Ashtanga Vinyasa with BNS Iyengar – The lost Asana

I went to Mysore, India in 2010 to study with BNS Iyengar. I wanted to study with him because he was my teacher’s teacher (Sri V. Sheshadri), a direct student of Sri T. Krishnamacharya and Pattabhi Jois, and a local legend. He is also one of the few Indian teachers still teaching both the western and  Indian community. Plus, a few friends called him crusty and I found that appealing since so many Western teachers are like cheerleaders on ativan.

I was looking for roots and I was looking to learn. BNS teaches a little differently now than I had heard he taught previously. He taught Primary Series in a blazing 55 minutes as a led practice rather than the traditional silent practice I was familiar with. It was sometime brutal and primitive. The way I suspect it was taught 50 or 60 years ago, like I had heard  Sheshadri speak of in 2006.

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I liked that BNS’s  Primary Series was a little different. It was unexpected. When people think of Ashtanga they think of it in one way, never to be altered. I know a lot of people will scream that it IS only one way. I always found this attitude as surprising as I found the conservative and conformist attitude in the punk rock community disturbing. But remember that when Pattabhi Jois was asked by a student,  “you used to teach it this way and now you teach it different, which way is right?” he  said, “the way I teach it now is correct.”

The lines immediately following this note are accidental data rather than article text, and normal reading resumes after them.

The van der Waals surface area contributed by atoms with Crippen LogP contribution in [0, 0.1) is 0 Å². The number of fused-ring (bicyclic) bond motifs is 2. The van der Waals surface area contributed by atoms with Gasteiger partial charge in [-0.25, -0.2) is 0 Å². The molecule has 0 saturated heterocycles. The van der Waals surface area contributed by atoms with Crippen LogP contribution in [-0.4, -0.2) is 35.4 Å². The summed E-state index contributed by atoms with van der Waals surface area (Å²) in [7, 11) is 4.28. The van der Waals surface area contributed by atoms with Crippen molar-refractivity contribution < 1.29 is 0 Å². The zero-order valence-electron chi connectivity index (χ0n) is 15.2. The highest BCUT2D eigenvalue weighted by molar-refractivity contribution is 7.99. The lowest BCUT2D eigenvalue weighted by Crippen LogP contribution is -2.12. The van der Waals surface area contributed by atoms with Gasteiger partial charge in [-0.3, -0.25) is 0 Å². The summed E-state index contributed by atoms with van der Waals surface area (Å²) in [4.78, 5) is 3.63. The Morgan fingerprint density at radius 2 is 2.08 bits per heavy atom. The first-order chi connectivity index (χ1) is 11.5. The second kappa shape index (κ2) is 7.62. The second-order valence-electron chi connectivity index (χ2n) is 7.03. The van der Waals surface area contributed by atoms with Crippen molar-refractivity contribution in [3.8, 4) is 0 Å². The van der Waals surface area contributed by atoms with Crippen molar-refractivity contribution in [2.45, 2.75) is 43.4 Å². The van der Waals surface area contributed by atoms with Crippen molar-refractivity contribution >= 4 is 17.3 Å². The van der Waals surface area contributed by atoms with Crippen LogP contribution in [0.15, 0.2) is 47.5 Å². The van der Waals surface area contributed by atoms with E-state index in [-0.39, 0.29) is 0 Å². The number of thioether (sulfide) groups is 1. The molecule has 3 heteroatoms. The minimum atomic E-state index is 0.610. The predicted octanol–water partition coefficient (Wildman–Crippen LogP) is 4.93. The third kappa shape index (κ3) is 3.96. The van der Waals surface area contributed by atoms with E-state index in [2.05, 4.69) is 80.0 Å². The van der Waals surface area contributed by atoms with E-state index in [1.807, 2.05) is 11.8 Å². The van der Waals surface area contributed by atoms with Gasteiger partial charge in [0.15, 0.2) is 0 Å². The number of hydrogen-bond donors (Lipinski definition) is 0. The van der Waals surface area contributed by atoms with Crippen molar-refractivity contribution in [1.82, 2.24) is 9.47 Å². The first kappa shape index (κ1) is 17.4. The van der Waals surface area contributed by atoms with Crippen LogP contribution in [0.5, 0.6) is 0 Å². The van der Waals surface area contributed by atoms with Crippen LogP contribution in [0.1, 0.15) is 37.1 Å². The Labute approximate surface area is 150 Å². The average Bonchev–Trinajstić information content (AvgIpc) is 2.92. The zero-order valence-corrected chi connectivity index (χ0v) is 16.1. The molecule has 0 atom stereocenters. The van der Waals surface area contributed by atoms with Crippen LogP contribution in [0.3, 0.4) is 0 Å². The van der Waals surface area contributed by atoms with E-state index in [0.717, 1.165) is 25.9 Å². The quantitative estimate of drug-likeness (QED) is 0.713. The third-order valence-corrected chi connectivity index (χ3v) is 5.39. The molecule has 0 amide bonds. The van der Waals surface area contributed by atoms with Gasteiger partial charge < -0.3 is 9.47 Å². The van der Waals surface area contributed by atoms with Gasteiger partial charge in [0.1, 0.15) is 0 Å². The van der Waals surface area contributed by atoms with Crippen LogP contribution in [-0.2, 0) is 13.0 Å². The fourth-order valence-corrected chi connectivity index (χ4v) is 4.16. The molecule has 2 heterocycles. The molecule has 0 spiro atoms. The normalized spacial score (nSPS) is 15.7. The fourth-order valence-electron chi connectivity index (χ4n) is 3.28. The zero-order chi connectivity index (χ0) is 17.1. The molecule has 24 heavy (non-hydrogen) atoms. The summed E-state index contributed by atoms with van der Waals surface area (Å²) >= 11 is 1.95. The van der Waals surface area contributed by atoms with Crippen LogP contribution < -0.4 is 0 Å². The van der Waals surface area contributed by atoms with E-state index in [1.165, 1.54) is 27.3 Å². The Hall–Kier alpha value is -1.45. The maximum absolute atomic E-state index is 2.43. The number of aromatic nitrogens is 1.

Some differences I noticed with BNS:

On page 1 (above) you will see that the Namaskara A + B are shorter in repetitions than I had practiced with Sheshadri (I will post the Sheshadri cheat sheet from 06′ in the future) or Manju Pattahbi Jois.

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The differences I found on page 2  start with Janu Sirsasana B. It is replaced with what I have heard people call “Open Janu Sirsasana” or Parivrtta Janu Sirsasana nine were you stack the shoulders and open to the side like in Utthita Parsvakonasana. Most interesting was the first pose of column 5 listed as Supta Parivrtta Padangusthasana were you lie down put you right arm behind your head – or as BNS would say “surround the head” – and grab your right big toe on the bent leg that is across your chest. I hadn’t see this pose ever before in the 8 years I had been practicing yoga. When I Googled Supta Parivrtta Padangusthasana I got 18,000 results for the first pose you see on line 4 of page 2 (above)… not the pose I was looking for. When I couldn’t find it easily, I got very interested in this pose. After asking a couple of people who had studied with BNS longer than me and still getting no info, I found this pose listed as the last part of a three-part pose called Supta Padangusthasana Thirteen in BKS Iyengar’s “Light on Yoga” (BKS Iyengar is no relation to BNS, but both were students of Krishnamacharya). When I Googled Supta Padangusthasana Thirteen in quotes to limit the search to only this pose, I got only ONE result. It is on a page that lists a bunch of asanas (poses) and little else. When I Googled it as Supta Padangusthasana 13, I got 7 results, one of which was Polish and another in  Chinese. According to “Light on Yoga,” Supta Padangusthasana Thirteen is of great benefit for people with sciatica and stiffness in hip joints.

I LOVE that BNS is teaching this pose that the rest of the world has nearly forgotten. This is why I went to study with him To get to the unfiltered, non-westernized, un-corporatized yoga.

I learned a lot in my time with BNS, some good, some bad, just like life.  Like the dark and the light, I see with clarity through my practice ever-shifting  glimpses of samadhi समाधि and the terror of the veil of Maya माया being lifted.   BNS showed me a man who could be gentle and fierce in one movement and one breath.

“Do good, be good. Be good, do good.” ~ BNS Iyengar

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